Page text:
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It’s about the disease, not the weight

man drinking water

We define overweight and obesity by weight, and of course one of the outcomes of obesity is increasing bodyweight. But it’s only one of the outcomes. From a medical point of view, it isn’t an important one.

The true impact of overweight and obesity comes not from the amount of weight, but the type of weight (adipose tissue, also known as fat), where it is distributed, and the way it interacts with the body. The last part is the most important. Where adipose tissue (fat) is deposited and the way it interacts with the body varies enormously, largely based on our genes. The amount of fat is far less important than these interactions.

Overweight and obesity can have mechanical effects, just from the volume or weight of fat tissue. These can cause joint or back pain, osteoarthritis, obstructive sleep apnoea and other conditions. There can also be metabolic effects, caused be the way fat tissue interacts with the body through chemical or hormonal means. These cause problems like high blood pressure, cholesterol abnormalities, pre-diabetes, diabetes, liver disease, and many others. Overweight or obesity also increase the likelihood of a whole range of malignancies (cancers) throughout the body.

There are also the mental impacts. Obesity is associated with a range of mental health conditions, but there is also the toll taken by pressure to achieve and maintain unrealistic body weight goals. On top of this comes the effect of stigma, bias and discrimination against people of size, evident across society including in education, employment and even healthcare.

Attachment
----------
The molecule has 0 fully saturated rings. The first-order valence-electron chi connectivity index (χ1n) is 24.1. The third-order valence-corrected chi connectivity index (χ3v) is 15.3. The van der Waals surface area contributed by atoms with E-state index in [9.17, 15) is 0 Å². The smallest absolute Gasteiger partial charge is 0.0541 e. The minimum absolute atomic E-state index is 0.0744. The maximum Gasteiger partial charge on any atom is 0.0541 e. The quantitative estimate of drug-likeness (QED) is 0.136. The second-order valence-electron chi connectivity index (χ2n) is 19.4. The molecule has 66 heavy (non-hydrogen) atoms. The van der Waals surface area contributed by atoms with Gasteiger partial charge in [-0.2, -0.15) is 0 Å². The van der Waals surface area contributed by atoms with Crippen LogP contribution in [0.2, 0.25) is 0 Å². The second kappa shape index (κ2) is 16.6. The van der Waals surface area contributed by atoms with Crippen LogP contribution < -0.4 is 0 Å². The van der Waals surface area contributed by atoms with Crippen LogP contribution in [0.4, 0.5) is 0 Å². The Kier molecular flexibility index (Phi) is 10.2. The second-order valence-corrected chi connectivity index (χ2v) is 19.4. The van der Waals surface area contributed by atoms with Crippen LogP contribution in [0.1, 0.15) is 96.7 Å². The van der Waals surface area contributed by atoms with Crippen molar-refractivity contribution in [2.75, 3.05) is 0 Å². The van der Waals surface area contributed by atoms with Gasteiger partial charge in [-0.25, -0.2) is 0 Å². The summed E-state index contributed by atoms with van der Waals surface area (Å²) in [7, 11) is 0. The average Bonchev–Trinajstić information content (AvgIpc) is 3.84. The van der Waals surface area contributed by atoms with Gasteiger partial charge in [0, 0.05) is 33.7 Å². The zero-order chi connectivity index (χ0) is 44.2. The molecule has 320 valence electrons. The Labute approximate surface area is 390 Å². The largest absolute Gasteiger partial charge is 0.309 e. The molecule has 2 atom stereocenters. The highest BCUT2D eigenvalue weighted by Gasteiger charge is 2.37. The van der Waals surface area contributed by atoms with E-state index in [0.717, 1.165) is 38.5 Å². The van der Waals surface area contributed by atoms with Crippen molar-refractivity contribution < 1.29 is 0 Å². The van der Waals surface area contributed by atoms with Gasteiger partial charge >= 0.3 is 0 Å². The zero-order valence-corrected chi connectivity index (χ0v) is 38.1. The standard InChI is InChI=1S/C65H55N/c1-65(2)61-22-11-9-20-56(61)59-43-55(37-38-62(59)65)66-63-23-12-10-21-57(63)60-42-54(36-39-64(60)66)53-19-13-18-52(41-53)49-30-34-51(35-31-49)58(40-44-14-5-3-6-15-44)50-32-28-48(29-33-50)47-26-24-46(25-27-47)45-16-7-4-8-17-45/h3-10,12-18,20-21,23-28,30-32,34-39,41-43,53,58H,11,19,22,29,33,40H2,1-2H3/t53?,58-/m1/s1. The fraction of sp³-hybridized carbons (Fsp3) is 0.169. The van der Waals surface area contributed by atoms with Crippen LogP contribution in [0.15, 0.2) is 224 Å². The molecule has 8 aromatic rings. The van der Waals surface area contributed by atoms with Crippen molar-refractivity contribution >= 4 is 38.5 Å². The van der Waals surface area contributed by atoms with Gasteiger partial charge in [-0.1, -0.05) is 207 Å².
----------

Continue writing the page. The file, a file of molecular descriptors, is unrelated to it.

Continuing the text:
Many years ago, researchers in Edmonton, Canada showed us the impact of obesity was not related to weight, but the diseases caused by it. When they took thousands of people and grouped them according to body mass index (BMI), they showed patients’ outcomes didn’t depend on their weight at all. When they re-grouped the patients according to the presence and severity of obesity-related diseases, they showed very clearly that patient’s outcomes depended on the impact of overweight or obesity (not the amount of weight).

This simple study has changed the way obesity specialists all over the world practice, but its implications are even broader than that. Society’s perception that the heavier a person is, the less healthy they must be, is simply wrong. As doctors (and as decent people) we no longer get to make judgements about the health of an individual just by looking at them. Until we know them, their history, and the impact of obesity on them, we don’t know how healthy they are at all. It’s not our role, or our right, to make assumptions about people or advise them, based only on their weight.

Rather than being judgemental, we should be curious about the impact of obesity on an individual, then provide evidence-based treatments to lessen that impact. Because, after all, it’s about the disease, not the weight.